THE woman who led the campaign to stop a controversial Gloucester coal seam gas project has backed AGL’s refusal to break under government pressure to sell Liddell power station, and revealed the key role played by AGL chief executive Andy Vesey in stopping the Gloucester project.
Groundswell Gloucester founder Julie Lyford said the Turnbull Government’s public campaign to pressure the Liddell sale to AGL rival Alinta was “outrageous”, but her two meetings with Mr Vesey in 2015 showed he was “not the kind of chief executive who would buckle under government pressure”.
In a new book about the coal seam gas campaign, The Town That Said No to AGL, Gloucester barrister John Watts reveals how Mr Vesey agreed to meet with Groundswell Gloucester shortly after taking up the chief executive’s position, and by February, 2016 announced AGL was withdrawing from coal seam gas projects.
“The one big thing that struck me about Andy Vesey was that he clearly believes and is passionate about climate change and is changing his company for the future. He wasn’t just a smooth talker at our meetings with him,” Ms Lyford said.
“I think he is strong, he has integrity and he’s dealing with a government that’s fossil-fuel driven, but I think he’s determined to close Liddell for the right reasons.
“It’s a great shame to see people in extremely powerful positions using that power to denigrate what has the potential to be one of our most progressive power companies and the chief executive leading it.”
The one big thing that struck me about Andy Vesey was that he clearly believes and is passionate about climate change and is changing his company for the future. He wasn’t just a smooth talker at our meetings with him.- Groundswell Gloucester founder Julie Lyford on AGL's Andy Vesey
Ms Lyford made the comments before The Town That Said No to AGL is launched at State Parliament on Wednesday.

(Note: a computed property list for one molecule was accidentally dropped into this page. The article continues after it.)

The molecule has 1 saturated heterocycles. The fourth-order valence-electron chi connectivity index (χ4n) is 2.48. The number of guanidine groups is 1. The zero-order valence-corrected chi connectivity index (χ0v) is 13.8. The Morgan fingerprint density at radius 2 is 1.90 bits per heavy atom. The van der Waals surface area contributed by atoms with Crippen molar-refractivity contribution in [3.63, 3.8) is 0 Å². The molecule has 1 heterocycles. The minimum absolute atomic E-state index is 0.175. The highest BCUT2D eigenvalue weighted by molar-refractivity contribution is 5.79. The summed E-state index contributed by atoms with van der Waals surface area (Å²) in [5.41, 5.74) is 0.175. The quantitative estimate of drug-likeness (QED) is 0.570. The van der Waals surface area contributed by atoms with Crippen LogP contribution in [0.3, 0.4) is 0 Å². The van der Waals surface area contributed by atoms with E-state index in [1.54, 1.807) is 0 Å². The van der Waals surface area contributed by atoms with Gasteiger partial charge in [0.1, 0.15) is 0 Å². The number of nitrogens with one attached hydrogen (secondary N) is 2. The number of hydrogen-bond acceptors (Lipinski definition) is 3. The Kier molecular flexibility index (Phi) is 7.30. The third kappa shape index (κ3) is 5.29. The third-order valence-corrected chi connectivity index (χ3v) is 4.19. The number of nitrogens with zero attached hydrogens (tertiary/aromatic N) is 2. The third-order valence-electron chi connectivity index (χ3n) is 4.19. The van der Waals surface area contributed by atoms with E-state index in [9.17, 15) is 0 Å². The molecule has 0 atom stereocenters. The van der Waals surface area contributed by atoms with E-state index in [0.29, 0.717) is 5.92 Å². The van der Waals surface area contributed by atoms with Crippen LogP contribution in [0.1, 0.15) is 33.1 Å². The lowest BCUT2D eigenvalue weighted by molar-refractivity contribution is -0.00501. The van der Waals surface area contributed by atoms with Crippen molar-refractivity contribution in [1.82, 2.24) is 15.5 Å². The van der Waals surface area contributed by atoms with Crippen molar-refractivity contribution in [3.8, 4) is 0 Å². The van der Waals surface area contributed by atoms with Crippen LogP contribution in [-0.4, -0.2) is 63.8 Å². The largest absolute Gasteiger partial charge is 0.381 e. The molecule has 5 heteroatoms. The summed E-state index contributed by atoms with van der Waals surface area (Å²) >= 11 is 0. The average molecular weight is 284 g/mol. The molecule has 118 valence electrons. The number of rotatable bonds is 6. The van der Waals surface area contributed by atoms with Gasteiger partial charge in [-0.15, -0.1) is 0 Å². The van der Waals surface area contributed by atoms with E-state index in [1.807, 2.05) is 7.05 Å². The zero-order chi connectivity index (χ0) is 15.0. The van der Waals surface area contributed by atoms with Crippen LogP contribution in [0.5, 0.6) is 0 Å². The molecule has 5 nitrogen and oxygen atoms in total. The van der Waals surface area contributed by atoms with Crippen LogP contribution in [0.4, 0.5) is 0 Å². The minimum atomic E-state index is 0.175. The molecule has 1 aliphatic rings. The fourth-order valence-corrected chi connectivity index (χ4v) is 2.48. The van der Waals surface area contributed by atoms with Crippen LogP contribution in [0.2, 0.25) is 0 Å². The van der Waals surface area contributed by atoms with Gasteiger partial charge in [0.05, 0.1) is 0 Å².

In it Mr Watts reveals how the impact of the coal seam gas project and a separate proposal for a coal mine close to the town split the Gloucester community and leaves scars that remain to this day.
He also reveals his shock at a coal seam gas approval process that did not require an assessment of the environmental impact of hydraulic fracturing (fracking) in an environmental impact statement for the project, despite a proposal to drill 330 coal seam gas wells.
Mr Watts said he was also shocked to find that mining and planning laws were “completely different to anything I had experienced”.
“It started to seem to me to be a bit like dancing with a column of smoke,” he said of the mining assessment and approval process.”
Mr Watts said public statements from AGL and the NSW Government before 2015 were designed to pressure the Gloucester community over the alleged consequences of the coal seam gas project not proceeding, but were misleading.
“In 2014 AGL and the NSW Government predicted that unless AGL was allowed to get on with its gas fracking activities in the Gloucester Valley there would be a sudden unavailability of gas by the middle of 2015,” Mr Watts wrote.
“As I recall it, they were actually suggesting that on cold winters’ nights in July 2015 little old pensioners would be freezing to death because a bunch of left-wing greenie, self-funded retiree-type ’60s activists were unreasonably trying to prevent AGL from extracting gas from underneath a bunch of cow paddocks near Gloucester – a gas field they said had the ‘potential’ to supply 15 per cent of the state’s gas requirements.”
What the government and AGL comments did not say was that Australian gas exports were behind the gas shortages.
The book includes a section written by Ms Lyford in which she alleges coal seam gas industry “infiltrators” in bizarre animal outfits and revealing clothing tried to undermine the anti-coal seam gas group’s public campaign.
Ms Lyford alleges two “infiltrators” screamed profanities and acted aggressively or inappropriately in the town and at public protests in an attempt to discredit the campaign.
She said the Gloucester campaign was a response to a government that “rode roughshod over democratic rights” by an “enlightened, networked and professional uprising from citizens who were badly wronged”.
“Many who fought this long battle are still shocked by what they witnessed, and are to this day affected by the cavalier attitude of government officials and how badly they, the people, were treated by certain members of parliament and AGL,” Ms Lyford said.
“Many ordinary people became accidental and reluctant activists.”
John Watts’ book is available at email@example.com
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